A fossil fish that lived almost 400 million years ago in a shallow primordial sea had both fin rays and finger bones in its pectoral fins, an international team of paleontologists revealed on Wednesday.
The fish, dubbed Elpistostege watsonia, swam in shallow water in what is now Canada around 375 million years ago.
Today it shines a light on one of the major transformations in evolution — the move from fish to four-limbed animals known as tetrapods.
“It’s a perfect missing link in the old sense, or what we call these days a transitional fossil that bridges the gap between two major groups,” said study co-author palaeontologist John Long of Flinders University.
Professor Long said the discovery was akin to uncovering the first complete fossil of Archaeopteryx, a species on the boundary of the transformation from dinosaurs to modern birds.
“It’s one of the most exciting discoveries I’ve ever been associated with in my whole life.”
Measuring about 1.6 metres from the tip of its snout to the tip of its tail, it is the most complete fossil of an ancient fish from this species ever found.
Professor Long said the discovery of such a perfectly preserved fossil may even challenge the conventional definition of what a tetrapod is.
Tetrapods include amphibians, reptiles, birds and mammals.
The first primitive tetrapod was thought to have been an amphibian known as Acanthostega, which lived 365 million years ago.
“Tetrapods were always defined historically by the first animals to have digits … by that definition you’d have to include this fish as a basal [transition] tetrapod as well,” Professor Long said.
Unearthing a perfect fossil
The fossil, which is described today in the journal Nature, was unearthed in Miguasha, Quebec by Australian and Canadian researchers in 2010.
Until this discovery, only two fragments had been found of the fish’s skull.
Previously a fish species known as Tikaalik, that lived between 393 and 359 million years ago, was the oldest known contender for the first fish that had developed four limbs. However, while these species may also have used their fins as limbs none of these fossils have detailed pectoral fins.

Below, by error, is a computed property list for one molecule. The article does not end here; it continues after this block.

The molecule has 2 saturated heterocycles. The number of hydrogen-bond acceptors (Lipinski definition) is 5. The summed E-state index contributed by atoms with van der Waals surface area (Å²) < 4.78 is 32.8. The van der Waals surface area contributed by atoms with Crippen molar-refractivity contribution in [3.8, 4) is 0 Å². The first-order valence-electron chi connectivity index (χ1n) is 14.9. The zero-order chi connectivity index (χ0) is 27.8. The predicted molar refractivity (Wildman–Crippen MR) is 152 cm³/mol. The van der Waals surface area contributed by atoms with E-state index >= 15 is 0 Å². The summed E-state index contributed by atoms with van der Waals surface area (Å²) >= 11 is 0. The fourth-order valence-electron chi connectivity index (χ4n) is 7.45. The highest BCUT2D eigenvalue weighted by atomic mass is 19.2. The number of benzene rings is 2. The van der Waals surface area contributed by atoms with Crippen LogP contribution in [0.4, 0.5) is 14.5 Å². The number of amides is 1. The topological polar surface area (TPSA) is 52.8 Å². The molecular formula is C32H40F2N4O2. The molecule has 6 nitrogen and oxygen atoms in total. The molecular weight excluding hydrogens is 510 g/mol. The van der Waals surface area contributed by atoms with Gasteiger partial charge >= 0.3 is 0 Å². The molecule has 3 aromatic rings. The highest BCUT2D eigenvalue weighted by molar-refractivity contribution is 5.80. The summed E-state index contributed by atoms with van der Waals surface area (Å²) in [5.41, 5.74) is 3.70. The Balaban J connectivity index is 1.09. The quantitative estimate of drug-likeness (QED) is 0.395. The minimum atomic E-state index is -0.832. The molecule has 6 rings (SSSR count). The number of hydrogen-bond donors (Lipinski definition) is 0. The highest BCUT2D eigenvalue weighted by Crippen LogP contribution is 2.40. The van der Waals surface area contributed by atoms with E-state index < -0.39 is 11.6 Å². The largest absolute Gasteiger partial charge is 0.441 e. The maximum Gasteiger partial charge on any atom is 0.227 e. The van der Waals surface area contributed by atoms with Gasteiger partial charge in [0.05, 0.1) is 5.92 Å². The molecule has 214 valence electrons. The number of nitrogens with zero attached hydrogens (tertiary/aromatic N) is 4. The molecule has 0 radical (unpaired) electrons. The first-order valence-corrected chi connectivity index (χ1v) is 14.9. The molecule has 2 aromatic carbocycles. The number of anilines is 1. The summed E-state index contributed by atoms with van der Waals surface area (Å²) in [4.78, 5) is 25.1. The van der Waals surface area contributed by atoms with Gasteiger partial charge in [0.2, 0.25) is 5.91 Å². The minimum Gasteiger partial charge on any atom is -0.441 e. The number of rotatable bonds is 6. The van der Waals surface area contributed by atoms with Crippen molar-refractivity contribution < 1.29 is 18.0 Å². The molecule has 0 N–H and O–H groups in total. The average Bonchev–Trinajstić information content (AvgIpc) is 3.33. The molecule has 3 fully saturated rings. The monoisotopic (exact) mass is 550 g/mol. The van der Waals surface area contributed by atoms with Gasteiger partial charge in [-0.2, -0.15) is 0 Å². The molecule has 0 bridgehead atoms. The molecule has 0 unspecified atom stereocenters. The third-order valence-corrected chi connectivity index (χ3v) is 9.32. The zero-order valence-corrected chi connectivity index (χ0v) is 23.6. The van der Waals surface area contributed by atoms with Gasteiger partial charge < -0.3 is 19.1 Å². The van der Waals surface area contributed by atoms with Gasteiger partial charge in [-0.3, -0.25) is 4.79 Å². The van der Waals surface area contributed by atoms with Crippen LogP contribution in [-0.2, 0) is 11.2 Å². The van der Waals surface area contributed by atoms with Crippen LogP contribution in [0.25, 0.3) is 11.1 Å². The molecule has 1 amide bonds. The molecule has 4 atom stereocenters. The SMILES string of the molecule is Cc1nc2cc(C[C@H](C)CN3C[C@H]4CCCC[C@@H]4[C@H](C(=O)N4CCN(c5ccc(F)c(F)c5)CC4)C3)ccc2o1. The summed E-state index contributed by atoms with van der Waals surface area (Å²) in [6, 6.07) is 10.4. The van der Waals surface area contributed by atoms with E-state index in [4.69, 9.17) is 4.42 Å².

Fine details within the fossil’s fins were revealed by CT scanning using a synchrotron particle accelerator.
“Normally you don’t get those delicate bones preserved, but this fish is amazing, Professor Long said.
The scans showed the fish had rows of tiny bones that are the equivalent of the digits in the human hand.
We don’t know why this fish evolved to have digits in its pectoral fins, but having more bones could have been handy for weight bearing.
“It’s likely fish like this were swimming around in seas, but also going into shallow environments where they could actually make short forays onto land,” Professor Long said.
Piecing the bones together
Kate Trinajstic, a palaeontologist at Curtin University who has studied other ancient fish fossils said the new discovery was highly significant.
“The level of preservation is excellent with all the small elements of the fin present, which are usually lost when an animal dies,” Professor Trinajstic said.
And, because CT scanning is non-invasive, it is possible to see all of the joints, which gives us a much better idea of how the bones fitted together in life.
“We have known for some time that the bones in the fin of [these ancient] fish are the same as those in our arms, however the origin of digits has been more elusive,” she said.
“This represents one of the earliest examples of the presence of the bones that will go on to form the hand and fingers that we have.”
And that’s just the beginning of what this fossil can tell us about evolution of vertebrates.
Professor Long and the team are now analysing the fossil’s skull.
“A lot can come out of one good fossil if the preservation is really good, and that’s what we’ve got here,” he said.